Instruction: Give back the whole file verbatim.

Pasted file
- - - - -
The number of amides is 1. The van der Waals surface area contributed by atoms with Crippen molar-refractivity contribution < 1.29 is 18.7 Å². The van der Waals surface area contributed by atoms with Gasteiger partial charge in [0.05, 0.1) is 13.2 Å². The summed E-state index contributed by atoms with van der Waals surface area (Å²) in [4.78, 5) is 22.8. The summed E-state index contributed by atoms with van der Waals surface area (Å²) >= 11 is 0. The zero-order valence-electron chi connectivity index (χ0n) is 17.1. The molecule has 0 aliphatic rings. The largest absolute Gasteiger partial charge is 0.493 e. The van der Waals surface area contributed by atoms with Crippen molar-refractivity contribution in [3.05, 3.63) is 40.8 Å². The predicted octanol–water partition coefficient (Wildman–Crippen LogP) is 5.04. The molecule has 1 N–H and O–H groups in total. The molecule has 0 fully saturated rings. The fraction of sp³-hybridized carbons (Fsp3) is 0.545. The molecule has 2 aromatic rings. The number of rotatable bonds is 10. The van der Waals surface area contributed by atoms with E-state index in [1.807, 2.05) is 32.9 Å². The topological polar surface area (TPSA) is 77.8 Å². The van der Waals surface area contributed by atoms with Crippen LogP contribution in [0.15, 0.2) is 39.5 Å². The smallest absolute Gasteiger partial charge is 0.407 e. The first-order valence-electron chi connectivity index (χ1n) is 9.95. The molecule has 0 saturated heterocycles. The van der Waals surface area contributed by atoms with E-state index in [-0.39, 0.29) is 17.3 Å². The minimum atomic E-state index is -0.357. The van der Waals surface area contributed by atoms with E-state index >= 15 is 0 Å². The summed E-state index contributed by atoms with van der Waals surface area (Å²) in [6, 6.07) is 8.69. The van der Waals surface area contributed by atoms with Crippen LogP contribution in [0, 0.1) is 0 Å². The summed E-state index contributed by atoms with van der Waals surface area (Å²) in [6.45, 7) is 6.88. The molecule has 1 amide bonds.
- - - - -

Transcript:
The number of amides is 1. The van der Waals surface area contributed by atoms with Crippen molar-refractivity contribution < 1.29 is 18.7 Å². The van der Waals surface area contributed by atoms with Gasteiger partial charge in [0.05, 0.1) is 13.2 Å². The summed E-state index contributed by atoms with van der Waals surface area (Å²) in [4.78, 5) is 22.8. The summed E-state index contributed by atoms with van der Waals surface area (Å²) >= 11 is 0. The zero-order valence-electron chi connectivity index (χ0n) is 17.1. The molecule has 0 aliphatic rings. The largest absolute Gasteiger partial charge is 0.493 e. The van der Waals surface area contributed by atoms with Crippen molar-refractivity contribution in [3.05, 3.63) is 40.8 Å². The predicted octanol–water partition coefficient (Wildman–Crippen LogP) is 5.04. The molecule has 1 N–H and O–H groups in total. The molecule has 0 fully saturated rings. The fraction of sp³-hybridized carbons (Fsp3) is 0.545. The molecule has 2 aromatic rings. The number of rotatable bonds is 10. The van der Waals surface area contributed by atoms with E-state index in [1.807, 2.05) is 32.9 Å². The topological polar surface area (TPSA) is 77.8 Å². The van der Waals surface area contributed by atoms with Crippen LogP contribution in [0.15, 0.2) is 39.5 Å². The smallest absolute Gasteiger partial charge is 0.407 e. The first-order valence-electron chi connectivity index (χ1n) is 9.95. The molecule has 0 saturated heterocycles. The van der Waals surface area contributed by atoms with E-state index in [-0.39, 0.29) is 17.3 Å². The minimum atomic E-state index is -0.357. The van der Waals surface area contributed by atoms with E-state index >= 15 is 0 Å². The summed E-state index contributed by atoms with van der Waals surface area (Å²) in [6, 6.07) is 8.69. The van der Waals surface area contributed by atoms with Crippen LogP contribution in [0, 0.1) is 0 Å². The summed E-state index contributed by atoms with van der Waals surface area (Å²) in [6.45, 7) is 6.88. The molecule has 1 amide bonds.